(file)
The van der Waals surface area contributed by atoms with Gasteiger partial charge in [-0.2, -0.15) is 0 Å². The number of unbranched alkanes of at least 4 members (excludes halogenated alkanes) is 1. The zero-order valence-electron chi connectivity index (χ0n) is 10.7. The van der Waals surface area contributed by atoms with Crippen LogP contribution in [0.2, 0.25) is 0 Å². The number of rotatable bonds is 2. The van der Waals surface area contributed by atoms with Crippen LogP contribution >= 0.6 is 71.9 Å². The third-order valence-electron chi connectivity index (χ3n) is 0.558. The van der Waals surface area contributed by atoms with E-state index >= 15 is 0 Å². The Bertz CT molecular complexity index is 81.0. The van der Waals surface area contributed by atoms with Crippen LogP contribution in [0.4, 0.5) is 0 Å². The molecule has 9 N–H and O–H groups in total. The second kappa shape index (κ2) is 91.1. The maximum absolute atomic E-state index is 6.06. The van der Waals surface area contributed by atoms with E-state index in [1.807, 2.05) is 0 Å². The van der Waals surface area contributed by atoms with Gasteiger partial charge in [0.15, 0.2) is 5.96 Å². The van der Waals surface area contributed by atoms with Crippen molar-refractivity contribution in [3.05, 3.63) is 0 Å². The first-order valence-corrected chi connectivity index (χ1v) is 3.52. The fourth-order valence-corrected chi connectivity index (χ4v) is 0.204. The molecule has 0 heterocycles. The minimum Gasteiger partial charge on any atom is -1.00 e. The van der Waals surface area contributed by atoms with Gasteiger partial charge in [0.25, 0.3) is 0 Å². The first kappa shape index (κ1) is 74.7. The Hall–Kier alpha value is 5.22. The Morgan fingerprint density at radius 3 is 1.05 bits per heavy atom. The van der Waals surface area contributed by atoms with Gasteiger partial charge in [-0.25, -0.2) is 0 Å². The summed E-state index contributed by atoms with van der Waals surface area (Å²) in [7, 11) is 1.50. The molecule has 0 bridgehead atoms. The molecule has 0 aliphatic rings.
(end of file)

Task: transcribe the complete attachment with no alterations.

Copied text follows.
The van der Waals surface area contributed by atoms with Gasteiger partial charge in [-0.2, -0.15) is 0 Å². The number of unbranched alkanes of at least 4 members (excludes halogenated alkanes) is 1. The zero-order valence-electron chi connectivity index (χ0n) is 10.7. The van der Waals surface area contributed by atoms with Crippen LogP contribution in [0.2, 0.25) is 0 Å². The number of rotatable bonds is 2. The van der Waals surface area contributed by atoms with Crippen LogP contribution >= 0.6 is 71.9 Å². The third-order valence-electron chi connectivity index (χ3n) is 0.558. The van der Waals surface area contributed by atoms with E-state index >= 15 is 0 Å². The Bertz CT molecular complexity index is 81.0. The van der Waals surface area contributed by atoms with Crippen LogP contribution in [0.4, 0.5) is 0 Å². The molecule has 9 N–H and O–H groups in total. The second kappa shape index (κ2) is 91.1. The maximum absolute atomic E-state index is 6.06. The van der Waals surface area contributed by atoms with E-state index in [1.807, 2.05) is 0 Å². The van der Waals surface area contributed by atoms with Gasteiger partial charge in [0.15, 0.2) is 5.96 Å². The van der Waals surface area contributed by atoms with Crippen molar-refractivity contribution in [3.05, 3.63) is 0 Å². The first-order valence-corrected chi connectivity index (χ1v) is 3.52. The fourth-order valence-corrected chi connectivity index (χ4v) is 0.204. The molecule has 0 heterocycles. The minimum Gasteiger partial charge on any atom is -1.00 e. The van der Waals surface area contributed by atoms with Gasteiger partial charge in [0.25, 0.3) is 0 Å². The first kappa shape index (κ1) is 74.7. The Hall–Kier alpha value is 5.22. The Morgan fingerprint density at radius 3 is 1.05 bits per heavy atom. The van der Waals surface area contributed by atoms with Gasteiger partial charge in [-0.25, -0.2) is 0 Å². The summed E-state index contributed by atoms with van der Waals surface area (Å²) in [7, 11) is 1.50. The molecule has 0 bridgehead atoms. The molecule has 0 aliphatic rings.